It’s perhaps difficult to believe, but smartphones have only been around for seven years-since Apple introduced the iPhone. Technically, it’s been a little longer than that, but really, smartphones didn’t become a thing until Apple made them so. Everyone knows what they can do, from talking, to taking pictures, to running apps or browsing the web, smartphones have changed the lives of nearly everyone. But that begs the question, what’s next?
One feature that most every tech guru predicts for the smartphone is Augmented Reality-where the phone adds labels or other information to the phone’s viewfinder. Google’s Glass project is one such example, but it’s more of a phone peripheral than add on, like the more recently introduced smart-watches. New AR features on a smartphone are likely to be more realistic.
Another feature that appears likely to appear is the introduction of biofeed mechanisms-where sensors in clothes feed information to a phone and keep track of health, etc. and then keep us up to date on how we’re doing.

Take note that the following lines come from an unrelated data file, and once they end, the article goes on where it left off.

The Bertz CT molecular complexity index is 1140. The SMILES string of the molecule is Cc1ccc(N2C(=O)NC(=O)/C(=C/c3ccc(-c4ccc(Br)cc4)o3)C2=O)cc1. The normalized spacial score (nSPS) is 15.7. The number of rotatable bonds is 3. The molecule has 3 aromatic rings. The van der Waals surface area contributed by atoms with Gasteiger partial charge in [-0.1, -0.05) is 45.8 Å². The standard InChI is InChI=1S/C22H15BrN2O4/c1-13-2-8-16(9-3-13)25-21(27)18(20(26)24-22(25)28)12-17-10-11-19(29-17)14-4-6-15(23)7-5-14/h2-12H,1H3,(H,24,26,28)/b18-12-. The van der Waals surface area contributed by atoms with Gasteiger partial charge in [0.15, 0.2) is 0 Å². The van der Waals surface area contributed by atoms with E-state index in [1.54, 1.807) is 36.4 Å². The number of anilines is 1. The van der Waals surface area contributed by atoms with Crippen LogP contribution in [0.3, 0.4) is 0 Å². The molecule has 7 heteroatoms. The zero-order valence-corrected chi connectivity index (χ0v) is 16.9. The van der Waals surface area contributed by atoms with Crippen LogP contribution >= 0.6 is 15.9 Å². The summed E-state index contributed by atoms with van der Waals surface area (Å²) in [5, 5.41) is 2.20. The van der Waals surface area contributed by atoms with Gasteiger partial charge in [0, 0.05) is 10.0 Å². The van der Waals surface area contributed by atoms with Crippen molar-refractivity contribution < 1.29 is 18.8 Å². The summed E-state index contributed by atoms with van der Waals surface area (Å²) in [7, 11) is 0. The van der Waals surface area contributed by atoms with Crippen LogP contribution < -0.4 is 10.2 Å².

Most everyone expects phones to get thinner, and maybe smaller too, with temporary extensions to span the distance between mouth and ear-but along with such changes it’s almost a certainly that phones will become more secure, durable, bendable and easier to tote around.
Others predict that smart-phones will very soon start to become a lot smarter-the maturation of voice recognition along with sophisticated software (that connects to even more sophisticated software and database information “in the could”) that better interprets what we want may mean that very soon we’ll all have a digital companion with us wherever we go, feeding us information, offering advice, helping us make smarter decisions and avoiding those things that can harm our health, emotions or even our social existence.
Something else to expect would be a change in the way our phones look-they really haven’t changed much since the first iPhone. Some suggest they might evolve into tiny projection machines, or come with an interface that is much more personal, like say a means to make it look like the phone itself is a tiny person, or a helpful animal, etc. Less out there are designs that make current phones easier to use, such as interfaces that work with other body parts that would allow the phone to remain in a pocket, or even hidden beneath the skin.
Nothing is certain of course, except for the one thing we can count on, our phones will change-one way or another-and we’ll all go along for the ride.